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Siri alternative Evi available for iOS and Android devices

Are you waiting to try Siri (Apple's virtual voice based personal assistant), but don't wanna get locked by Apple walled garden or enjoy Android or have an iPhone older then 4S. You can try hacking Siri onto another device, but Apple’s so-called “intelligent personal assistant” is only officially available for iPhone 4S only.

Introducing,a new voice activated personal assistant for smartphones that may give Apple's "Siri" a run for its money.

So, if you’re looking for a straightforward, legal way to enjoy Siri-like functionality on Android hardware — or any Apple gear other than the fanciest of iPhones — you’ll have to enlist a Siri copycat app. The latest of the bunch, released Monday, is called Evi. According to the developer’s description, “Evi understands what you want to know and gives back exactly what you’re after.”

Right now, She may not be Siri, but Evi is a useful AI tool for getting quick information on the go.

“Evi knows about a billion facts and is built to adapt to you and your world. The more questions you ask her, the smarter she becomes,” the True Knowledge website says. 

Available for Android as a beta, and for iOS as a final build, Evi seems to lack some of Siri’s natural language capabilities. Evi also lacks direct calendar and e-mail integration, and can’t be used to dictate e-mails, text messages, notes and the like. These are all Siri mainstays. But Evi does deliver smart, concise responses to tough questions, and they’re delivered in-app without redirecting you to a search page, which is often the default response of apps such as Vlingo and Dragon Go!. In fact, anecdotal testing showed that even compared to Siri, Evi is much more likely to provide short, quick answers rather than dumping you off to a web search. put Evi to the test and found the personal assistant needed a lot of time to give answers. When asked what day it was, what the weather is like and who the Prime Minister of Australia was, Evi replied eventually and came up with the answer.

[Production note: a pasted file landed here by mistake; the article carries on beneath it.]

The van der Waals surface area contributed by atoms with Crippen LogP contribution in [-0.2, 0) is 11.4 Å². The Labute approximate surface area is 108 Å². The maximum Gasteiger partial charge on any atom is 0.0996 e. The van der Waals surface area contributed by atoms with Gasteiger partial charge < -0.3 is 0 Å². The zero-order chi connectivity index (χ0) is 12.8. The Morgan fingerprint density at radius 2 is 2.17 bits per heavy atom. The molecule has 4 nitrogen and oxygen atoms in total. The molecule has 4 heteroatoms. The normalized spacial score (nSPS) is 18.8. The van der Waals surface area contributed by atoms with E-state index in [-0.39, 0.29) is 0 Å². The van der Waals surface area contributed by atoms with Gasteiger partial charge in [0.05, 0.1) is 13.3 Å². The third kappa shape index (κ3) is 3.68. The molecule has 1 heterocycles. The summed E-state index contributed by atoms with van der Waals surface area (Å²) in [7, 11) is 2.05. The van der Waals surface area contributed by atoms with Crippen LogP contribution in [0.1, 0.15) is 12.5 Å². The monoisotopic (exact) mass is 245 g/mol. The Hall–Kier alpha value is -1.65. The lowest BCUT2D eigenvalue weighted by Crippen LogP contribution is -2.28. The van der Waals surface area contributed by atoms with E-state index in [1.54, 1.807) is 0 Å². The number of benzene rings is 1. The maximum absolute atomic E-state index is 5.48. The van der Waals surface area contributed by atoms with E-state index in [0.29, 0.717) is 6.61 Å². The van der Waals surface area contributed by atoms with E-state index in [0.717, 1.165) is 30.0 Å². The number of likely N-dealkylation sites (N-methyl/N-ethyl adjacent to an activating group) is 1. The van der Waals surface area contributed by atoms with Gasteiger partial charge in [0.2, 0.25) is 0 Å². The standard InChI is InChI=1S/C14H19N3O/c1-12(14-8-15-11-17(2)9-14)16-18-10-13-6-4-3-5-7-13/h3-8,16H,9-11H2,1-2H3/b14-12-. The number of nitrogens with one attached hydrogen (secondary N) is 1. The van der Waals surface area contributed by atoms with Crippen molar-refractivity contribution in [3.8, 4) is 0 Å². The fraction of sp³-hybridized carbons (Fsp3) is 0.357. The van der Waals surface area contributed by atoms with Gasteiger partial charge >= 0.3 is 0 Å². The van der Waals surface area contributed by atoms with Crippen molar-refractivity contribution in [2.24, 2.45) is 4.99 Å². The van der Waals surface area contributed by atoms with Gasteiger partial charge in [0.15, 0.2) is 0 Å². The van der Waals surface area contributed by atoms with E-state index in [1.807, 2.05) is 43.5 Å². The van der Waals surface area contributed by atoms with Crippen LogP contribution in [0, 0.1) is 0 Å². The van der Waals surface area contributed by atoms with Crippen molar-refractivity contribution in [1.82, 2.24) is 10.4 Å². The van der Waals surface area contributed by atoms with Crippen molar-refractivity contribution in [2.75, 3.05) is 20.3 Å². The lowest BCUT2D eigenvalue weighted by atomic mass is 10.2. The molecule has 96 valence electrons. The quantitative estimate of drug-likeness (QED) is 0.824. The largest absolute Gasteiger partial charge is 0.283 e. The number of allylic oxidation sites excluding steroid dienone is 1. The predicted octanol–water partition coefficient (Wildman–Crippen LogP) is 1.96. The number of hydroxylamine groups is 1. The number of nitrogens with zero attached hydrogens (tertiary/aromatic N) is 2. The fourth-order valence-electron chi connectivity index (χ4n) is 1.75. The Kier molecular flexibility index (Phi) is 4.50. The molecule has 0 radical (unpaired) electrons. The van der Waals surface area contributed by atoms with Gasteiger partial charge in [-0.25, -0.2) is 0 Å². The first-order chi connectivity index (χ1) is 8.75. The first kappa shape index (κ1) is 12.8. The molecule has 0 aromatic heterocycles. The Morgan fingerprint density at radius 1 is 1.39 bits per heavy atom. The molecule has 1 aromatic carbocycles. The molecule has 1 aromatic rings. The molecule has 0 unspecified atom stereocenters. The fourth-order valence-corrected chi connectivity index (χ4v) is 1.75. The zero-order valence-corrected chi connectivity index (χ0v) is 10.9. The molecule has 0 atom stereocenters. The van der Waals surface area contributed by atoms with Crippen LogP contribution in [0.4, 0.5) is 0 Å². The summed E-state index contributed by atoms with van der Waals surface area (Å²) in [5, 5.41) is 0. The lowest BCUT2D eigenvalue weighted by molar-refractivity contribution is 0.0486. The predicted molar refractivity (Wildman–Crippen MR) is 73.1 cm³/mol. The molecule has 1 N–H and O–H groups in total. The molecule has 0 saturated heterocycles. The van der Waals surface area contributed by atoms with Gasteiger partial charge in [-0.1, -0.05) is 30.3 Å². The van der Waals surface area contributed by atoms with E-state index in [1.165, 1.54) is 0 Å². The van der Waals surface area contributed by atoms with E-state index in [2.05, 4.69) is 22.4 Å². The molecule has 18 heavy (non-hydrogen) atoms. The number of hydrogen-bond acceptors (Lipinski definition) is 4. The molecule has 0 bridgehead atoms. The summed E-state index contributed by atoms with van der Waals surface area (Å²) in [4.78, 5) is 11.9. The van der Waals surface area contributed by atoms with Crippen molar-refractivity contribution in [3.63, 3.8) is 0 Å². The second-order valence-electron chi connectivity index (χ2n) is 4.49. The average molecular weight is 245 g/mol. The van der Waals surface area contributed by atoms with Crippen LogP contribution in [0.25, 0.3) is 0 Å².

The Evi interface has a stylish (if minimalist) gray and white color scheme. The logo, which sits at the top of the screen, is a fairly adorable cyclops smiley face that occasionally blinks or moves its eye as you perform queries. Interactions occur through speech bubbles. The user interface and experience are largely identical on both the iOS and Android versions.

Here’s how Evi works: You can either type a question — e.g., “What time is it in New York?” — in the search bar at the bottom of the screen, or click the Siri-like microphone icon to verbalize your query. We expect most users will summarily ignore the search bar, and go straight to voice dictation, the main attraction of any Siri-esque virtual assistant. Evi’s speech-to-text abilities were spot-on about 95 percent of the time during testing, suggesting keyed-in queries would rarely be necessary.